New Hyundai Venue driven extensively by Double Apex over the past few weeks.

Hyundai SA launched an all-new nameplate into the local market late in 2019. The small crossover has the slightly odd name of Venue. You can read our launch report at this link. Thanks to the kind folks at the local subsidiary, we spent the better part of the summer break piloting the Hyundai Venue all over the Cape. We covered over 1 400 km behind the wheel, comprising a good mix of urban and open-road driving as we zig-zagged the Cape, mostly acting like tourists in our own town.

Follow Double Apex on Instagram and Facebook where we share more car content.

Compact dimensions and boxy appearance

Visiting friends, families and tourists to the Cape in the Venue resulted in a barrage of questions: How much does it cost?, how big is the boot? and what’s the drive like? There were also compliments about the car’s appearance. It seems that Hyundai’s decision to apply a squared-off/boxy treatment to the Venue has brought with it interest from guys and girls alike. Well played Hyundai.

The unit in our care was a mid-level Fluid derivative (differentiated by alloy wheels and halogen driving lamps), in manual guise so it costs R309 900. That’s quite competitive by current new car prices. At that price it gives many buyers the option to buy into a crossover rather than a hatchback. Measuring under four metres in length and under 1,8 metres wide, coupled with a tight turning circle, means the Venue can be slotted into tight spots, especially parking spaces, with ease. The standard rear-facing camera was a real help, too.

On the question of the boot size: Hyundai says the Venue has 350 litres carrying capacity. That’s larger than most hatches in the same price bracket and even more voluminous than cars in a size category above. In real terms the boot will swallow a weekend’s worth of luggage for two at a self-catering spot, without the need to fold down the rear seat. Which is just as well because there is no split in the rear bench, it folds down as a single piece.

Comfy inside

Forcing the wheels out to the extremities of the car means that there is a plenty of room in the cabin. The space is welcome, as is the standard level of specification. Cloth-covered seats are easy to clean, say if you spill your drink while driving (whoops) and the driver’s seat is height adjustable. Sight lines from the captain’s chair are clear in all directions thanks to the range of adjustments.

An extremely effective (manual) air-conditioning system kept us chilled when temps were high in December. An infotainment system with full mobile phone connectivity (incl CarPlay) ensured that we could stay connected while remaining safe on the road. The sound provided by the six-speaker system was surprisingly boomy, nice if you like your tunes loud.

On the road

All variants in the Venue range are powered by a 1,0-litre three-cylinder petrol engine. The all-aluminium unit delivers 88 kW of power with peak torque of 172 N.m. Depending on the grade you choose, you can have the engine mated with a six-speed manual (as in our test unit) or a seven-speed automatic transmission. Over the three week review period, the small engine was quite frugal. We averaged 7,1 L/100 km, that’s just a fraction higher than Hyundai’s claim of 6,5.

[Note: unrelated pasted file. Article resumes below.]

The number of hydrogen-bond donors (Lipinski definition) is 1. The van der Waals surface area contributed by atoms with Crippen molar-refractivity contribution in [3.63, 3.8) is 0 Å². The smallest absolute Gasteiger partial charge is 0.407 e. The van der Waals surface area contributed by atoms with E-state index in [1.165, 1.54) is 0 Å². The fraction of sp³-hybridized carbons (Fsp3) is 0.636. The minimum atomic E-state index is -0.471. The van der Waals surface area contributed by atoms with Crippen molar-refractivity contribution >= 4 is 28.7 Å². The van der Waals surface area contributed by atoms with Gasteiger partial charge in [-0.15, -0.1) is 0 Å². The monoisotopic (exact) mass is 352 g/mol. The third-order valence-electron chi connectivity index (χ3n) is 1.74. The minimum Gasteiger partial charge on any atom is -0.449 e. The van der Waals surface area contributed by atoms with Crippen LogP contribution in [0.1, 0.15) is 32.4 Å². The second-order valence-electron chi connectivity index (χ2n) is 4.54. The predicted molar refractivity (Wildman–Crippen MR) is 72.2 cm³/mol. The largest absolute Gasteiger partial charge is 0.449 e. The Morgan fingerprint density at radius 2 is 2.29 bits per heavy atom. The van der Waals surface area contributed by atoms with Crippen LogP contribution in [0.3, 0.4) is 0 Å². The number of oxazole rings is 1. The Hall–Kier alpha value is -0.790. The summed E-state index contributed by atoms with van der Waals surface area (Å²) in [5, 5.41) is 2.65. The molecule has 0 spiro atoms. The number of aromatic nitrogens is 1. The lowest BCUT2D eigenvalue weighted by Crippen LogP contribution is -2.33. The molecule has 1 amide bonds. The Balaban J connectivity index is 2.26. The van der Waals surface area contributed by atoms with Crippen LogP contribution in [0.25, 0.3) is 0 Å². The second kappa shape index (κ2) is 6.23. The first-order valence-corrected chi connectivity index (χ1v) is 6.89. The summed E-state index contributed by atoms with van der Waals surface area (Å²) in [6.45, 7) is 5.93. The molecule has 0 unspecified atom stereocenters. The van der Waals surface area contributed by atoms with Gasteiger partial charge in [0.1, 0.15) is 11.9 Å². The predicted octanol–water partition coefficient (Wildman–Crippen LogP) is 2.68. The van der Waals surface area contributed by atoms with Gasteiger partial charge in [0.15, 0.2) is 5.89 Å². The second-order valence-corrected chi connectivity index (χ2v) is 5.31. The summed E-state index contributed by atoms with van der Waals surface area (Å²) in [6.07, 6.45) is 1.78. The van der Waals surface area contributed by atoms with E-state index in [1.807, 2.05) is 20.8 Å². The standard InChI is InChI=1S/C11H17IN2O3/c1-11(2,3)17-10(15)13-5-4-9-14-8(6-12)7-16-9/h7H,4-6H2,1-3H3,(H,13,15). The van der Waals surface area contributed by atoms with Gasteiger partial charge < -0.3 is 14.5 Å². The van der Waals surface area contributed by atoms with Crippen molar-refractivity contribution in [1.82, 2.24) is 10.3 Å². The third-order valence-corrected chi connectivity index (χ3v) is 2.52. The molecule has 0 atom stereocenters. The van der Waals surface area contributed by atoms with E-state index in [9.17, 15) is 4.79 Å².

That power output doesn’t sound very impressive, but the Venue is a relatively light vehicle and the gear ratios in the manual ’box are well suited to exploit the torque on offer. One didn’t have to make too many downshifts on the open road, unless we were trying to make a really speedy overtake. The gear lever is lightly sprung action making it easy to use. However, the clutch action takes a while to master, especially modulation at low revs.

Ride quality through the suspension and plump wheels is admirable. Large road imperfections are easily ironed out making the ride pleasant for all occupants. The short-ish wheelbase was only really felt when taking speed bumps a little too quickly. A light steering action is almost completely devoid of feel, but that’s expected in this class of vehicle.


The small SUV/crossover segment has plenty of options for buyers: Ford EcoSport, Reno Duster, VW T-Cross, Honda BR-V, Toyota CH-R and, now, the Hyundai Venue. It seems that whatever your brand preference/price point there is an option for you. Hyundai SA has ensured that we will see many Venues on the roads as it keenly priced and offers lots as standard.

Would we recommend you buy one? After three weeks and 1 400 km, we can safely say yes. We may opt for an automatic version, particularly as we have to deal with traffic daily, but other than that, there is very little to fault in the Korean newcomer.

Model: Hyundai Venue 1,0T Fluid (man)

Price: R309 900

Engine: 1,0-litre turbocharged inline three

Transmission: six-speed manual, FWD

Max power: 88 kW

Max torque:  172 N.m

Top speed: 183 km/h

0-100 km/h: 11,3 sec

Fuel consumption: 6,5 L/100 km (claimed)/ 7,1 L/100 km (test period)